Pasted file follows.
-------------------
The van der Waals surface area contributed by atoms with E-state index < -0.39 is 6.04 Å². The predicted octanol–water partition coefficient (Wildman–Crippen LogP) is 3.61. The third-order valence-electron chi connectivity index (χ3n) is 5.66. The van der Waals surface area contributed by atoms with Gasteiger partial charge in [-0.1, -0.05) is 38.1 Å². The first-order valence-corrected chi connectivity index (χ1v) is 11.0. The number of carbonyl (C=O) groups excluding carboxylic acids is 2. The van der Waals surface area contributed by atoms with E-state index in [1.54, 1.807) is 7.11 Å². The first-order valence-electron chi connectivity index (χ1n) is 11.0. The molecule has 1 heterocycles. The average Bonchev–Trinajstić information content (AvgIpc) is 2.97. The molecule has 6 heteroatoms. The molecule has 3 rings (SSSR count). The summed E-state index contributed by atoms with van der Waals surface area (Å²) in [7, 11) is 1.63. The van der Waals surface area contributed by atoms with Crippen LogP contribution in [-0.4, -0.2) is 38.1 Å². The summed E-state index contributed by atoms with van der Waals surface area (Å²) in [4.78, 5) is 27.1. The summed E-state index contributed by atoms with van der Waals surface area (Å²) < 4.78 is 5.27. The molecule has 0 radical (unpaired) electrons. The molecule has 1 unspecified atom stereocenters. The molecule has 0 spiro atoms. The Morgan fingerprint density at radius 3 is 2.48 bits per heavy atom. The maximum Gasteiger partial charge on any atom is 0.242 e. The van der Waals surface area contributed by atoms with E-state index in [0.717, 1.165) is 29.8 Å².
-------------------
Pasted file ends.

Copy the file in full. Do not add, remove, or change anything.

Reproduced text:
The van der Waals surface area contributed by atoms with E-state index < -0.39 is 6.04 Å². The predicted octanol–water partition coefficient (Wildman–Crippen LogP) is 3.61. The third-order valence-electron chi connectivity index (χ3n) is 5.66. The van der Waals surface area contributed by atoms with Gasteiger partial charge in [-0.1, -0.05) is 38.1 Å². The first-order valence-corrected chi connectivity index (χ1v) is 11.0. The number of carbonyl (C=O) groups excluding carboxylic acids is 2. The van der Waals surface area contributed by atoms with E-state index in [1.54, 1.807) is 7.11 Å². The first-order valence-electron chi connectivity index (χ1n) is 11.0. The molecule has 1 heterocycles. The average Bonchev–Trinajstić information content (AvgIpc) is 2.97. The molecule has 6 heteroatoms. The molecule has 3 rings (SSSR count). The summed E-state index contributed by atoms with van der Waals surface area (Å²) in [7, 11) is 1.63. The van der Waals surface area contributed by atoms with Crippen LogP contribution in [-0.4, -0.2) is 38.1 Å². The summed E-state index contributed by atoms with van der Waals surface area (Å²) in [4.78, 5) is 27.1. The summed E-state index contributed by atoms with van der Waals surface area (Å²) < 4.78 is 5.27. The molecule has 0 radical (unpaired) electrons. The molecule has 1 unspecified atom stereocenters. The molecule has 0 spiro atoms. The Morgan fingerprint density at radius 3 is 2.48 bits per heavy atom. The maximum Gasteiger partial charge on any atom is 0.242 e. The van der Waals surface area contributed by atoms with E-state index in [0.717, 1.165) is 29.8 Å².